Quick Way to Know if Your Internal Audit Team is Adding Value…Ask!
Most consumer-centric organizations know that the best way to find out if a product or service meets or exceeds expectations is to ask customers – the people who use that product or service. The same holds true for your internal audit team. Who are your customers? Governance (i.e. Executives and the Audit Committee). With this in mind, the best way to know, without any doubt, how well your internal audit department is perceived by the rest of the organization is to actually ask the governance of your organization. And I don’t mean just go up to them and say “how do you think the internal audit team is doing”… as this will probably get you a canned response of “fine.” Instead, I suggest at the completion of each audit, ask governance if they believed they received at least enough value from the findings and recommendations of the audit to cover the cost of the audit.
For example, I calculated the cost of my internal audit team’s audits as follows: (blended hourly rate based off of department salaries) * (the number of auditors on the specific audit)* (40 hours per week)*(the number of weeks in the field). I also included any travel costs incurred since my team traveled 50% or more. At the end of each audit, I included a very simple cover letter attached to the final executive summary and audit report. The cover letter went something like this:
“This audit cost the stockholders $XX,XXX. Did you see value greater than this cost in the results of the audit?
Yes / No
If No, why not? ______________________________
Other comments you would like to share: __________________________________________”
The feedback I received from governance let me know if we really were helping the organization achieve its business success objectives or not. Once I had refocused my team to focus on those risks that could impact the organization’s business objectives, I received very positive feedback 95% of the time. The few times I received less than positive reviews, the feedback usually identified issues within my team that I needed to address, but probably would have taken much longer for me to realize without the feedback.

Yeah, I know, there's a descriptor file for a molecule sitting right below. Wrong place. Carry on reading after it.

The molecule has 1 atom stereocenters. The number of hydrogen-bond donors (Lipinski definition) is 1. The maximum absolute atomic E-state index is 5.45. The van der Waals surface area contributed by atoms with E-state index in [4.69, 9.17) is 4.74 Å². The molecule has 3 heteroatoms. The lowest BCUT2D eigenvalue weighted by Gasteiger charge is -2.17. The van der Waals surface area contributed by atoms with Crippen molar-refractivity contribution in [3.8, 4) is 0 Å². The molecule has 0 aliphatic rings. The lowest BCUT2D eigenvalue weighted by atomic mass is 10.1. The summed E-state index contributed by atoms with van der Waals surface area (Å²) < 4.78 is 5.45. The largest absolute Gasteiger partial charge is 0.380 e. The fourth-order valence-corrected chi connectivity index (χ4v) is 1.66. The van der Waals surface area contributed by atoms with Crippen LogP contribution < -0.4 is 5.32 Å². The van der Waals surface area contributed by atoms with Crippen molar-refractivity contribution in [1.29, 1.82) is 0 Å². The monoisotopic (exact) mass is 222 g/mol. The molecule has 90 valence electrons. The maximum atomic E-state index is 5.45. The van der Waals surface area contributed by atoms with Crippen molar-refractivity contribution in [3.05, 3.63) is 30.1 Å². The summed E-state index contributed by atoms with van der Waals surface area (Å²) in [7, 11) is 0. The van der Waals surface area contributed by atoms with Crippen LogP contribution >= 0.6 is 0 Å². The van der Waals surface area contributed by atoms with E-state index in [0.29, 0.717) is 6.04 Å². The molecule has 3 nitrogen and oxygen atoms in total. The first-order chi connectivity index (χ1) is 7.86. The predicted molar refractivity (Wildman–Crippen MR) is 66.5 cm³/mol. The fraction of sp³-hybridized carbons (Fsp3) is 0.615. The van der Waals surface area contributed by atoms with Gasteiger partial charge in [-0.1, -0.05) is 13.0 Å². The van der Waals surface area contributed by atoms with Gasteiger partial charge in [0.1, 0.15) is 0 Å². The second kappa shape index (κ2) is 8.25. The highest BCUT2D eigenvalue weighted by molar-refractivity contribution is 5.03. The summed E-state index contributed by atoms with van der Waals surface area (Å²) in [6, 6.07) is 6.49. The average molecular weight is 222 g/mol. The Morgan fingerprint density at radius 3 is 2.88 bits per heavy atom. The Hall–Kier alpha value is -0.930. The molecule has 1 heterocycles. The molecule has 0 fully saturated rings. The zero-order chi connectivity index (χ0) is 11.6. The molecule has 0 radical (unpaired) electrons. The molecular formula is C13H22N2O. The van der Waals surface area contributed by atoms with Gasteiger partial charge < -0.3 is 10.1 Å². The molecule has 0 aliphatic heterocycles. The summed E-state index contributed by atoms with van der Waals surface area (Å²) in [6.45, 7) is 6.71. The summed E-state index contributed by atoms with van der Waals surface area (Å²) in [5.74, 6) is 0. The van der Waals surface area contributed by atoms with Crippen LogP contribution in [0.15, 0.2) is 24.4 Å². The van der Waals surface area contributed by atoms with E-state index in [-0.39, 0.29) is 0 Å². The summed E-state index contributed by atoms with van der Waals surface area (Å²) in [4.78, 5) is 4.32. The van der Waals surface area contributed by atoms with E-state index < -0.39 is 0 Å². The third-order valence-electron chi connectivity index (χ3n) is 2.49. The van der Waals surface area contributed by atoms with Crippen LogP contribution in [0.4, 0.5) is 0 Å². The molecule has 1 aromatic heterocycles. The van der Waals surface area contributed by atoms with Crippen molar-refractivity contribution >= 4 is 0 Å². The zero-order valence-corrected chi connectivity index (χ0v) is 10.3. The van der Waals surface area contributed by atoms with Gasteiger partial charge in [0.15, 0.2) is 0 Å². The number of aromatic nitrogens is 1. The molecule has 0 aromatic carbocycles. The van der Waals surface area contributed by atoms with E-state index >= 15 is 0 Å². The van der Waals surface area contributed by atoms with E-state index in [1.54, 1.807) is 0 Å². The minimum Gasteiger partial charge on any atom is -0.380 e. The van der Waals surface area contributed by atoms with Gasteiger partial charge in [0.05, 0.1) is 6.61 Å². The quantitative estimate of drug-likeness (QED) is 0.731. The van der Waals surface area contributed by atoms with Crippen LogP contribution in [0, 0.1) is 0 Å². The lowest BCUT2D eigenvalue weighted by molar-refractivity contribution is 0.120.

If you are not ready to go to this level to determine the value you provide your organization, you may consider meeting with your executives and audit committee to gain an understanding of what they believe internal audit could do to add value to the organization. Then discuss if your team has the resources to meet their expectations. This is a great way to gain agreement on what internal audit can and cannot provide. For those areas you currently do not have resources to address, you can use this information to develop a strategy to obtain or develop the resources needed to meet Governances expectations in the future. As a side note, if the response you receive is to focus on compliance issues only, then you may have one of two situations: 1. Governance does not know what internal audit is capable of doing besides compliance type audits or 2. They do not believe your team adds value so they will regulate you to the “compliance corner”. Neither is optimal but with the first scenario you can meet with Governance and give examples of other ways your team can help the team be successful. In the second scenario, you really need to reassess what your internal audit has been doing because whatever it s, it isn’t working. The following are some things to consider:
Change takes time. Start small. Speak to (or find) mentors within your organization, solicit feedback from governance, begin reaching out to and building relationships with other teams in your organization. Ask a trusted executive for their honest opinion. Ask them if they know what internal auditors do. The answer to this question can be particularly illuminating!
Bottom line: Find ways to create more value than cost. This will take some time and adjustment.In the meantime you can always conduct an internal self-assessment by determining the cost of each audit and reviewing your audit report to see if it provides at least that much value to the organization.
“Continuous effort – not strength or intelligence – is the key to unlocking our potential.”